We drive to Pimentel a small town on the beach. We drive out onto the beach which is huge and the waves are pretty big to! But not big enough for the surfers - even though there were a few out there. But what we did like seeing are the Caballitos de totora which are reed boats that have been used by fishermen in Peru for the past 3000 years! These newer ones though have the reeds wrapped around styrofoam to keep them a float. There were quite a few standing up along the beach. All finished fishing today.  We did see a couple go out and the guy actually sits in the middle on top of the boat with his legs out in the water and paddles out like a kayak. The little hole in the back of the boat is actually to hold his catch.



Where the fish are laying is where the fisherman sits and the opening in the back is for his catch

Lots of paddling to get thru the waves!








I make dinner while we are parked so we could have our dinner on the beach and watch the sunset. We have read that parking overnight on the beach is not safe and others have been told to park by the police station. So as hard as it is to leave this spot to park in town we do it - especially since it's a Friday night - also the 13th AND a full moon!!! Who knows what kind of wackos come out LOL!!!! Plus don't want a knock on the door at midnight by the police saying we should move as others have. So we drive to the police station find a level spot close by and watch some more TV.  At around 8 or so a guy and his family in a van stopped beside us calling out 'Hola! Hola!'  and asked (all in Spanish) if we would like to park at their house. He showed me some comments made of his place online (English) but I explained we are leaving early in the morning and are good here by the police station. He did say it was free but we passed - we're comfortable where we are and I'm to tired to sit and visit with him and trying to speak only Spanish - which I would feel we would have to do, kinda rude to just stay in the van! LOL!! So we smiled shook hands said  Muchas Gracias!! and they left.  The only thing that bothered us during the night was a vehicle going by at 1:30 beeping his horn a bunch of times. Annoying!!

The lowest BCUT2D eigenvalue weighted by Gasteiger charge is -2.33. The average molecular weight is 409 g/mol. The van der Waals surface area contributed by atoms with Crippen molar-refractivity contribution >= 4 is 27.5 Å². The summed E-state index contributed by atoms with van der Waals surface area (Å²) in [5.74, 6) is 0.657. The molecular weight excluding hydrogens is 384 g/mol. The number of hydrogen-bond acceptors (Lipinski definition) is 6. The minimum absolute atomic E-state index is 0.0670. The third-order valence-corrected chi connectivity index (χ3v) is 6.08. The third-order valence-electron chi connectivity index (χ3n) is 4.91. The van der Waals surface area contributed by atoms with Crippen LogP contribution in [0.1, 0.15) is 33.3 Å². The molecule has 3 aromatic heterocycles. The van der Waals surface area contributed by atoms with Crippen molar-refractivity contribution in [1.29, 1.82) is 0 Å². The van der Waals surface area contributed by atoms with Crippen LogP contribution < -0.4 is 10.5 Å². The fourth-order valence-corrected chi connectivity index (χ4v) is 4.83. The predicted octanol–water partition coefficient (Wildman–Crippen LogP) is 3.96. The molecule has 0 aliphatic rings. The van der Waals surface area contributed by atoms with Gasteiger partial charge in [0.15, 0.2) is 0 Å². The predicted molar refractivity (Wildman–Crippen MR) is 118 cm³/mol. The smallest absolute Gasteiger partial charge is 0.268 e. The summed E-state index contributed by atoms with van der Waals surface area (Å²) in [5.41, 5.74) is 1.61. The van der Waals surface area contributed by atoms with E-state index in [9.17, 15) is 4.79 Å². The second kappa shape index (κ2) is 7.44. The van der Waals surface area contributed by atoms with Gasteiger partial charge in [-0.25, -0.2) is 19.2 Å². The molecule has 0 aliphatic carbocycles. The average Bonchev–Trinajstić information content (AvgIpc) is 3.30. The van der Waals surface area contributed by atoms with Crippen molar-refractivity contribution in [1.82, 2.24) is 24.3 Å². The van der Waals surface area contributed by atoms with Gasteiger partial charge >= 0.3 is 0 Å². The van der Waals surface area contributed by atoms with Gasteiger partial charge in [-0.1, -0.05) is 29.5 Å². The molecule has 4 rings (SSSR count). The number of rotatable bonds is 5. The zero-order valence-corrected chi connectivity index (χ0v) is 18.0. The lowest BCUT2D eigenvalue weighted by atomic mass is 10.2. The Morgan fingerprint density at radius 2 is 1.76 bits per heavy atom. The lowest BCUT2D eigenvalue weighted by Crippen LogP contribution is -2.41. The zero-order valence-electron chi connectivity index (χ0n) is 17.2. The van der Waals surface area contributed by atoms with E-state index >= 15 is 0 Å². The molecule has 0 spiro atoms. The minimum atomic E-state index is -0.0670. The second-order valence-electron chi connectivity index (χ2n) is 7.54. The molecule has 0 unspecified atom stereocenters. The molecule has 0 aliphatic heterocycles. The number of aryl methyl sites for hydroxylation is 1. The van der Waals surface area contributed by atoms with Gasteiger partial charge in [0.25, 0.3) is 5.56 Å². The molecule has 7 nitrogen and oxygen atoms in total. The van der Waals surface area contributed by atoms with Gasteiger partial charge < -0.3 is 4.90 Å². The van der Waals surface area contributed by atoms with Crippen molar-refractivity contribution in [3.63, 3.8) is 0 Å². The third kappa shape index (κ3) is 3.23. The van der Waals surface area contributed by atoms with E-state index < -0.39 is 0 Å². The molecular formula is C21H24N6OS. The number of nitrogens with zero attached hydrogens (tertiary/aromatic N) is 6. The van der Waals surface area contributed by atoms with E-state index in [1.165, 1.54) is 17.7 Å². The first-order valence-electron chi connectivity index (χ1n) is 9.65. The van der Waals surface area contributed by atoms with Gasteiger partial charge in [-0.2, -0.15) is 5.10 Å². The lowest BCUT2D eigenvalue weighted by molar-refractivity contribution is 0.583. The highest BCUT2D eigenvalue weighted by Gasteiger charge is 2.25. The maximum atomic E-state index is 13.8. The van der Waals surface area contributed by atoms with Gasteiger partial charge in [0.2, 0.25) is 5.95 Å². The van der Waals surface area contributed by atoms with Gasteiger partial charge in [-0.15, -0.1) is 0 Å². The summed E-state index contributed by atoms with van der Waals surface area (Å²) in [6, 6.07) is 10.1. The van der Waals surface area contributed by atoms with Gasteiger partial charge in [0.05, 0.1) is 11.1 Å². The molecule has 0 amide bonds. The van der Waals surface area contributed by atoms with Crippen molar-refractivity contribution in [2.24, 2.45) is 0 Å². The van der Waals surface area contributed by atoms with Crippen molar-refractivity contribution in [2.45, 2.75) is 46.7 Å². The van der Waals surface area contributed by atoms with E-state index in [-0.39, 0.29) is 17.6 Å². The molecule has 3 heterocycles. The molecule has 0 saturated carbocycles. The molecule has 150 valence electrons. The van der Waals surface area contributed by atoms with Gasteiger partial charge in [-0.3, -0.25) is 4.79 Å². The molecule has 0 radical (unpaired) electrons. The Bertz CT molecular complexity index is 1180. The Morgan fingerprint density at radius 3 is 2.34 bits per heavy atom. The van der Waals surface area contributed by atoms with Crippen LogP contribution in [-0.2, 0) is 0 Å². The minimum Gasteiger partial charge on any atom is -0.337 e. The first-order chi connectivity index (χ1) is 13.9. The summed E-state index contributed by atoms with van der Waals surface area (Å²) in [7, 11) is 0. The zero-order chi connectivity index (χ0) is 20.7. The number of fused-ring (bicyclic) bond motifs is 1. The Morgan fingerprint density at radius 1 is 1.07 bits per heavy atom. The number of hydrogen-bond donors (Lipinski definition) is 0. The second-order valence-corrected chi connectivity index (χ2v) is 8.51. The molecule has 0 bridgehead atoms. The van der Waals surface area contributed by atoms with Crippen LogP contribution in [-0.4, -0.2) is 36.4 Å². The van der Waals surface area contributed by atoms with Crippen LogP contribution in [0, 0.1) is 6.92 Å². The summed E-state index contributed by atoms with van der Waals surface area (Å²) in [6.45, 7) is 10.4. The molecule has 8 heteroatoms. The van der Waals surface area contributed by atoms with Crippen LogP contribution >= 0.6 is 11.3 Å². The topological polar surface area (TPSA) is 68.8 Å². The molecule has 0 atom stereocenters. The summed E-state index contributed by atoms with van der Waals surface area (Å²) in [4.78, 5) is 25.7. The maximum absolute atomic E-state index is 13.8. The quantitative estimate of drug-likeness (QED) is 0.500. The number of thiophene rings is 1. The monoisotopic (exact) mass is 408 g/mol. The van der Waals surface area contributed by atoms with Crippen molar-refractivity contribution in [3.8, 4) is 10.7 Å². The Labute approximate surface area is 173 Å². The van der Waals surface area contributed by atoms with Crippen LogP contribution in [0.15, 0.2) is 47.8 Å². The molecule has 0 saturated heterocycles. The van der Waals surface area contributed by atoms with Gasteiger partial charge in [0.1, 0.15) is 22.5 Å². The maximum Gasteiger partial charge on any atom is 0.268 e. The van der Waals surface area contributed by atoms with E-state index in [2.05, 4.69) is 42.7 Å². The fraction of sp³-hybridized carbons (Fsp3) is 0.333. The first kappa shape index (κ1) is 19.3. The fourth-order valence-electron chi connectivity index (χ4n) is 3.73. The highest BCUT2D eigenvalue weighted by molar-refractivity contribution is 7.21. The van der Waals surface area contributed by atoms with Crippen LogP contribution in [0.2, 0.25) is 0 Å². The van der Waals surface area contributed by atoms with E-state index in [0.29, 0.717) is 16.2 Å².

This morning I thought maybe we could head into the Mercado in Chiclayo on our way to Sip├ín.  So we head inland about 15kms and then Dwayne spotted a gas station that showed Mastercard decals! Yea! So went in and sure enough they take MC - great!  Then we needed to get to a bank so found one that doesn't charge :)  We've tried a few in the last couple of days and they all charge $3-5US even the Scotiabank so didn't withdraw any cash!! We find the Bank de la Nac├şon, this one charges no fees.  I used both our cards since can only take out a max of 400 soles (S/400) per card.  I then had to go into the bank and get smaller bills since the ATM spits out S/50s and S/100s . So went to the "Old peoples" window and got in right away because the lineups are long on a Saturday,  changed the big bills to S/10s and S/20s. Much easier to use in small towns.

The traffic is crazy being a Saturday morning so we aborted our trip to the Mercado - I was only going to buy fruit. Made a quick stop while Dwayne was held up in traffic and went to a bakery for bread and a couple of warm chicken empanadas :)  Have I said how much I dislike taxi and mototaxi drivers??? They are the WORST in Peru!!! They have absolutely no respect for anyone on the road. They just drive around us on either side!!!  We inched our way out of town with me sticking out my hand at the taxis to let us in the lane and head to Sip├ín!